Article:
The tension between Canada and China grows: the recent episodes that unleashed a strong diplomatic crisis

Tension grows between Canada and China (REUTERS/Dado Ruvic/Illustration) (DADO RUVIC/)

Tensions between China and the West have been brewing for years. The parties no longer hide their pronounced differences, each working to counter the influence of the other. Although the United States is Beijing’s main geopolitical adversary, it is not the only nation standing up to Chinese supremacist appetites. Canadaa historical partner and ally of Washington, is also on the list of nations that warn about the danger posed by Chinese growth at a global level.

Since 2018, relations between China and Canada have been at one of the worst moments in their history.

On December 1 of that year meng wanzhou, daughter of the founder of the Chinese technology company Huawei, was detained during a stopover in Vancouver. The case sparked a deep diplomatic crisis between Canada, China and the United States.

Meng Wanzhou, a former Huawei executive, spent three years in house arrest in Canada for bank fraud (REUTERS/David Kirton)
Meng Wanzhou, a former Huawei executive, spent three years in house arrest in Canada for bank fraud (REUTERS / David Kirton) (DAVID KIRTON /)

The Chinese executive had been arrested by an international order, accused of bank and electronic fraud, in response to a request from the United States, which also requested her extradition from the Canadian justice system.

Meng, who served as Huawei’s chief financial officer, was accused by the United States of lied to HSBC bank about the technology giant’s relationship with Skycoma company accused of negotiating with Iran to sell it communication equipment, violating the international sanctions that weigh on the theocratic regime.

She paid a million-dollar bail to avoid being extradited to the United States, but had to serve three years of house arrest in Canada. After serving her sentence in 2021, she returned to China.

Meng Wanzhou after a court hearing in Canada (REUTERS / Taehoon Kim)
Meng Wanzhou after a court hearing in Canada (REUTERS/Taehoon Kim) (TAE HOON KIM/)

The case was closed after reaching an agreement with the US Department of Justice, in which it acknowledged having incurred in irregularities in its statements to the HSBC bank. The US Attorney’s office later dropped the charges.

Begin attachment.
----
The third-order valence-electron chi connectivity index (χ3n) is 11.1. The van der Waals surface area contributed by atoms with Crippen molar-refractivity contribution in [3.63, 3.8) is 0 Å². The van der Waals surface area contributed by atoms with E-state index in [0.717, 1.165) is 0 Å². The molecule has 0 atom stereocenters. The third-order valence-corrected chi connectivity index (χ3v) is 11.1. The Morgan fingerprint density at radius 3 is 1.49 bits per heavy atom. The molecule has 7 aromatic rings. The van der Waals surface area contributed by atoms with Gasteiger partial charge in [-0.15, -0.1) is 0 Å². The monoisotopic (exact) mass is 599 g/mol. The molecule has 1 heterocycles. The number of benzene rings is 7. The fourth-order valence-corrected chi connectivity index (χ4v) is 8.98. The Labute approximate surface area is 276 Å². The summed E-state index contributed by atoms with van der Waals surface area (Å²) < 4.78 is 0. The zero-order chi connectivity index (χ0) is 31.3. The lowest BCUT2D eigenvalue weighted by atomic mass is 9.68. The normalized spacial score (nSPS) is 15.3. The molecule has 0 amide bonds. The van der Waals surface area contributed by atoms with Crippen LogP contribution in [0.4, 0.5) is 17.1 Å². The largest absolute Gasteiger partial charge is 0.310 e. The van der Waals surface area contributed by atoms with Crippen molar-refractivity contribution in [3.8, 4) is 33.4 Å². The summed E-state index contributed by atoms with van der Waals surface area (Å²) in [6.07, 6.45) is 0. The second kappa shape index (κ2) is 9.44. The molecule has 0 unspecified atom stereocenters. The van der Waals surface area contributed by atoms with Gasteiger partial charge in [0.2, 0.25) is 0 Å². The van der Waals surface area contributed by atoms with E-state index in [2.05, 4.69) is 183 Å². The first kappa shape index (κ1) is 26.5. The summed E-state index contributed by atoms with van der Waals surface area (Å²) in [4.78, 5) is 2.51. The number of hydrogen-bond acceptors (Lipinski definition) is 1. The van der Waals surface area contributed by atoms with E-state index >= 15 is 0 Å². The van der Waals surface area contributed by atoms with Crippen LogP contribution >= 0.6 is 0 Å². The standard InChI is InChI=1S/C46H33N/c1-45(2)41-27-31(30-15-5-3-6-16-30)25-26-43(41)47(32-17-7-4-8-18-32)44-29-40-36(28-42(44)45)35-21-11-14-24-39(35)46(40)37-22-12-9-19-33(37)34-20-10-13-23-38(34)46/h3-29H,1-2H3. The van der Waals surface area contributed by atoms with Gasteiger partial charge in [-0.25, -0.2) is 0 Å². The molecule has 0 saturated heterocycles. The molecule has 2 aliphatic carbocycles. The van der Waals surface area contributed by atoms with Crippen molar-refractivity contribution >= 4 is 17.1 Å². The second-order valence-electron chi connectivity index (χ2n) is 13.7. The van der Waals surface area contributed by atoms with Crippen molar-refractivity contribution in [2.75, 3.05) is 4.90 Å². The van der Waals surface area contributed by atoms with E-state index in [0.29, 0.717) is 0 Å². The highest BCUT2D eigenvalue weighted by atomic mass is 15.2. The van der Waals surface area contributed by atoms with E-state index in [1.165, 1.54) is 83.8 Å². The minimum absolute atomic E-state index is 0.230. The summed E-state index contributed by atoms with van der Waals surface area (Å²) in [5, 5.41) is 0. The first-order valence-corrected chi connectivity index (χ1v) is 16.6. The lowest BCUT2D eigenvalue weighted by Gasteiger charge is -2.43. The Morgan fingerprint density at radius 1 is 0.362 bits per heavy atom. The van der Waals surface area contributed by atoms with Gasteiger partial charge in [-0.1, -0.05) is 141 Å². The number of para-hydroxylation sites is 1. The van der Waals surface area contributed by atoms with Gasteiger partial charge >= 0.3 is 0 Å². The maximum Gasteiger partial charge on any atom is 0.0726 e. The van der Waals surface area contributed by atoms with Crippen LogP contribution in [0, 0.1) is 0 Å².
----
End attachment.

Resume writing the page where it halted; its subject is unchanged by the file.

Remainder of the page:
But the case left scars and absolutely decimated relations between China and Canada.

The temperature rose again last year after Canadian intelligence sources informed Justin Trudeau’s government about the Xi Jinping regime’s interference in the 2019 and 2021 election campaigns. infiltrating Chinese advisers for the campaigns of some candidates, while making donations to the campaign offices of several deputies.

After analyzing the intelligence information, Trudeau accused the Chinese regime of “aggressively interfering” in Canada’s electoral processes: “We took significant steps to strengthen the integrity of our electoral processes and we will continue to invest in the fight against interference, against foreign interference in our democracy and institutions (…) Unfortunately we see how some countries and state actors, whether China or others, continue to play aggressively with our democracies.

China, however, denied such accusations.

The issue was raised in November last year during a private meeting between Trudeau and Xi Jinping on the sidelines of the G20 summit in Bali. The first face-to-face dialogue between the two leaders since 2019. The Canadian prime minister told the press that he had discussed the issue with the Chinese president. However, this annoyed the leader of the Chinese Communist Party (CCP) and there was a tense – and unusual – exchange during the summit on the Asian island.